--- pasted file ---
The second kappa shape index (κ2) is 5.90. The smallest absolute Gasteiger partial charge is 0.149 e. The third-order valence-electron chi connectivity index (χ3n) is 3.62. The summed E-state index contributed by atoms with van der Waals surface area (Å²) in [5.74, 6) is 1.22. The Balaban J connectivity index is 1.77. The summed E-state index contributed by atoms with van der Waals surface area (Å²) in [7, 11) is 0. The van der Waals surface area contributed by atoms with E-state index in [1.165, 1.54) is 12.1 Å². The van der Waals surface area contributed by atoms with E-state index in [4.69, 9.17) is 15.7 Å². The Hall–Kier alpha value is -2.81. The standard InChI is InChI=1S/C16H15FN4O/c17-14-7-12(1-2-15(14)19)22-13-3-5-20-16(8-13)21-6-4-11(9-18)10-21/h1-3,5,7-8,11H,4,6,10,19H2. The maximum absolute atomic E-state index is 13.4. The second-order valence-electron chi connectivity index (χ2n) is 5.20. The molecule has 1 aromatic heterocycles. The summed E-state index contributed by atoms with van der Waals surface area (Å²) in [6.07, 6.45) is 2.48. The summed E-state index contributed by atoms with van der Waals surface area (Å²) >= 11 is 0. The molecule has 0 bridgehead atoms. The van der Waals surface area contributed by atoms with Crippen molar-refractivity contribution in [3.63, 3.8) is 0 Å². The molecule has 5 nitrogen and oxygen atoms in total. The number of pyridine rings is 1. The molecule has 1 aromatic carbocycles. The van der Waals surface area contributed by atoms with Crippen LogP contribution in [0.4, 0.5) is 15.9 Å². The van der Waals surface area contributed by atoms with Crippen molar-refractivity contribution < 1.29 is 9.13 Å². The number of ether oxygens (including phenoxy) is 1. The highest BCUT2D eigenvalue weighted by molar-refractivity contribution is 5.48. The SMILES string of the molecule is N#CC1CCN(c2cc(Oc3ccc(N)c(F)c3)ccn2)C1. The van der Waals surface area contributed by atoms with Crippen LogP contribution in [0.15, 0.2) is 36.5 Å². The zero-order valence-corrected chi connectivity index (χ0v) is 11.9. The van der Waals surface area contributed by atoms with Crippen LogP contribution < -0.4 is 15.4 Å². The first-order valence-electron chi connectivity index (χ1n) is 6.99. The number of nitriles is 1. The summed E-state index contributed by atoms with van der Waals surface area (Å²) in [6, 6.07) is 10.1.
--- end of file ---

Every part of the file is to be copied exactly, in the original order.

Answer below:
The second kappa shape index (κ2) is 5.90. The smallest absolute Gasteiger partial charge is 0.149 e. The third-order valence-electron chi connectivity index (χ3n) is 3.62. The summed E-state index contributed by atoms with van der Waals surface area (Å²) in [5.74, 6) is 1.22. The Balaban J connectivity index is 1.77. The summed E-state index contributed by atoms with van der Waals surface area (Å²) in [7, 11) is 0. The van der Waals surface area contributed by atoms with E-state index in [1.165, 1.54) is 12.1 Å². The van der Waals surface area contributed by atoms with E-state index in [4.69, 9.17) is 15.7 Å². The Hall–Kier alpha value is -2.81. The standard InChI is InChI=1S/C16H15FN4O/c17-14-7-12(1-2-15(14)19)22-13-3-5-20-16(8-13)21-6-4-11(9-18)10-21/h1-3,5,7-8,11H,4,6,10,19H2. The maximum absolute atomic E-state index is 13.4. The second-order valence-electron chi connectivity index (χ2n) is 5.20. The molecule has 1 aromatic heterocycles. The summed E-state index contributed by atoms with van der Waals surface area (Å²) in [6.07, 6.45) is 2.48. The summed E-state index contributed by atoms with van der Waals surface area (Å²) >= 11 is 0. The molecule has 0 bridgehead atoms. The van der Waals surface area contributed by atoms with Crippen molar-refractivity contribution in [3.63, 3.8) is 0 Å². The molecule has 5 nitrogen and oxygen atoms in total. The number of pyridine rings is 1. The molecule has 1 aromatic carbocycles. The van der Waals surface area contributed by atoms with Crippen LogP contribution in [0.4, 0.5) is 15.9 Å². The van der Waals surface area contributed by atoms with Crippen molar-refractivity contribution < 1.29 is 9.13 Å². The number of ether oxygens (including phenoxy) is 1. The highest BCUT2D eigenvalue weighted by molar-refractivity contribution is 5.48. The SMILES string of the molecule is N#CC1CCN(c2cc(Oc3ccc(N)c(F)c3)ccn2)C1. The van der Waals surface area contributed by atoms with Crippen LogP contribution in [0.15, 0.2) is 36.5 Å². The zero-order valence-corrected chi connectivity index (χ0v) is 11.9. The van der Waals surface area contributed by atoms with Crippen LogP contribution < -0.4 is 15.4 Å². The first-order valence-electron chi connectivity index (χ1n) is 6.99. The number of nitriles is 1. The summed E-state index contributed by atoms with van der Waals surface area (Å²) in [6, 6.07) is 10.1.